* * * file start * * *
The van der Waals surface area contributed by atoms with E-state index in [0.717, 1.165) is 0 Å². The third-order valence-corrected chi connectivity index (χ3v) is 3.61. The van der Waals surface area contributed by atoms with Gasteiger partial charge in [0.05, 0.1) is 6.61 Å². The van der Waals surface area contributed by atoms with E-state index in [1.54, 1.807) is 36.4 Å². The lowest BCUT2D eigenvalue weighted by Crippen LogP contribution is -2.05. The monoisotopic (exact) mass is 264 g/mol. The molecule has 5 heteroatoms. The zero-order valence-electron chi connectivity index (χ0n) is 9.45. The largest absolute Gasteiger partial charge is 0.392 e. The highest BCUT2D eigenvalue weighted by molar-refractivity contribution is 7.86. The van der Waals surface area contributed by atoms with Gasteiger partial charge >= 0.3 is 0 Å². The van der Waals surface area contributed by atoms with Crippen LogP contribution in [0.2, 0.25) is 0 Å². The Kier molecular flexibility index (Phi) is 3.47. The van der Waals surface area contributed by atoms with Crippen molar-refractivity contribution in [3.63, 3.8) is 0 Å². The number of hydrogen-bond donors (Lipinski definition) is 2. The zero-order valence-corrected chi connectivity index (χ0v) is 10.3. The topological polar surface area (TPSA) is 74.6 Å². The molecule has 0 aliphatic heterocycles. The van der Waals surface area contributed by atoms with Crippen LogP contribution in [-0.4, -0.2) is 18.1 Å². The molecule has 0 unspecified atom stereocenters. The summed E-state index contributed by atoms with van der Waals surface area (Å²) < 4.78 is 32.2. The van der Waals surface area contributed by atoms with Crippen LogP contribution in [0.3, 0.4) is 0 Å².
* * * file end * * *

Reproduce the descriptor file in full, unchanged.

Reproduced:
The van der Waals surface area contributed by atoms with E-state index in [0.717, 1.165) is 0 Å². The third-order valence-corrected chi connectivity index (χ3v) is 3.61. The van der Waals surface area contributed by atoms with Gasteiger partial charge in [0.05, 0.1) is 6.61 Å². The van der Waals surface area contributed by atoms with E-state index in [1.54, 1.807) is 36.4 Å². The lowest BCUT2D eigenvalue weighted by Crippen LogP contribution is -2.05. The monoisotopic (exact) mass is 264 g/mol. The molecule has 5 heteroatoms. The zero-order valence-electron chi connectivity index (χ0n) is 9.45. The largest absolute Gasteiger partial charge is 0.392 e. The highest BCUT2D eigenvalue weighted by molar-refractivity contribution is 7.86. The van der Waals surface area contributed by atoms with Gasteiger partial charge >= 0.3 is 0 Å². The van der Waals surface area contributed by atoms with Crippen LogP contribution in [0.2, 0.25) is 0 Å². The Kier molecular flexibility index (Phi) is 3.47. The van der Waals surface area contributed by atoms with Crippen molar-refractivity contribution in [3.63, 3.8) is 0 Å². The number of hydrogen-bond donors (Lipinski definition) is 2. The zero-order valence-corrected chi connectivity index (χ0v) is 10.3. The topological polar surface area (TPSA) is 74.6 Å². The molecule has 0 aliphatic heterocycles. The van der Waals surface area contributed by atoms with Crippen LogP contribution in [-0.4, -0.2) is 18.1 Å². The molecule has 0 unspecified atom stereocenters. The summed E-state index contributed by atoms with van der Waals surface area (Å²) < 4.78 is 32.2. The van der Waals surface area contributed by atoms with Crippen LogP contribution in [0.3, 0.4) is 0 Å².